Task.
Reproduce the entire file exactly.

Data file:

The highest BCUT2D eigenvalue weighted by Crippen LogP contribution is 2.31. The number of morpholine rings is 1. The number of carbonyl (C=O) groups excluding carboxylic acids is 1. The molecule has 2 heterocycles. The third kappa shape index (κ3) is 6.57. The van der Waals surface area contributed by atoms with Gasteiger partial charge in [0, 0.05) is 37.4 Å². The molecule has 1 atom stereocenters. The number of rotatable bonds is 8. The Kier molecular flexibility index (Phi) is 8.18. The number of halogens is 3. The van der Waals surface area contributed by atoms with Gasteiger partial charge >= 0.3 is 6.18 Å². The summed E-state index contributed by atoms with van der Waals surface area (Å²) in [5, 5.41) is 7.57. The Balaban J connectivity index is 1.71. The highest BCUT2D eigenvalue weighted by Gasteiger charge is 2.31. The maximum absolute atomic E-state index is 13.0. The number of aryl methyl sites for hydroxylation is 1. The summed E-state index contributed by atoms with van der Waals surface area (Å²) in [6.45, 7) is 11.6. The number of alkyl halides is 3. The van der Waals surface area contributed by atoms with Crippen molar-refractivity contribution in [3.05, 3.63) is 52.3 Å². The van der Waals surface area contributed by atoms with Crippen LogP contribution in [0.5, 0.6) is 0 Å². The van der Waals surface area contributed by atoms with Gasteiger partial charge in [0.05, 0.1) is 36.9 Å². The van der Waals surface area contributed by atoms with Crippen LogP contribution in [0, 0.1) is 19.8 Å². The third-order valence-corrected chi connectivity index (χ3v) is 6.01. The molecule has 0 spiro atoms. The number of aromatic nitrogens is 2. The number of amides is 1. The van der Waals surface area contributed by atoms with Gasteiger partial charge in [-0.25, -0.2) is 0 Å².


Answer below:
The highest BCUT2D eigenvalue weighted by Crippen LogP contribution is 2.31. The number of morpholine rings is 1. The number of carbonyl (C=O) groups excluding carboxylic acids is 1. The molecule has 2 heterocycles. The third kappa shape index (κ3) is 6.57. The van der Waals surface area contributed by atoms with Gasteiger partial charge in [0, 0.05) is 37.4 Å². The molecule has 1 atom stereocenters. The number of rotatable bonds is 8. The Kier molecular flexibility index (Phi) is 8.18. The number of halogens is 3. The van der Waals surface area contributed by atoms with Gasteiger partial charge >= 0.3 is 6.18 Å². The summed E-state index contributed by atoms with van der Waals surface area (Å²) in [5, 5.41) is 7.57. The Balaban J connectivity index is 1.71. The highest BCUT2D eigenvalue weighted by Gasteiger charge is 2.31. The maximum absolute atomic E-state index is 13.0. The number of aryl methyl sites for hydroxylation is 1. The summed E-state index contributed by atoms with van der Waals surface area (Å²) in [6.45, 7) is 11.6. The number of alkyl halides is 3. The van der Waals surface area contributed by atoms with Crippen molar-refractivity contribution in [3.05, 3.63) is 52.3 Å². The van der Waals surface area contributed by atoms with Crippen LogP contribution in [0.5, 0.6) is 0 Å². The van der Waals surface area contributed by atoms with Gasteiger partial charge in [0.05, 0.1) is 36.9 Å². The van der Waals surface area contributed by atoms with Crippen LogP contribution in [0, 0.1) is 19.8 Å². The third-order valence-corrected chi connectivity index (χ3v) is 6.01. The molecule has 0 spiro atoms. The number of aromatic nitrogens is 2. The number of amides is 1. The van der Waals surface area contributed by atoms with Gasteiger partial charge in [-0.25, -0.2) is 0 Å².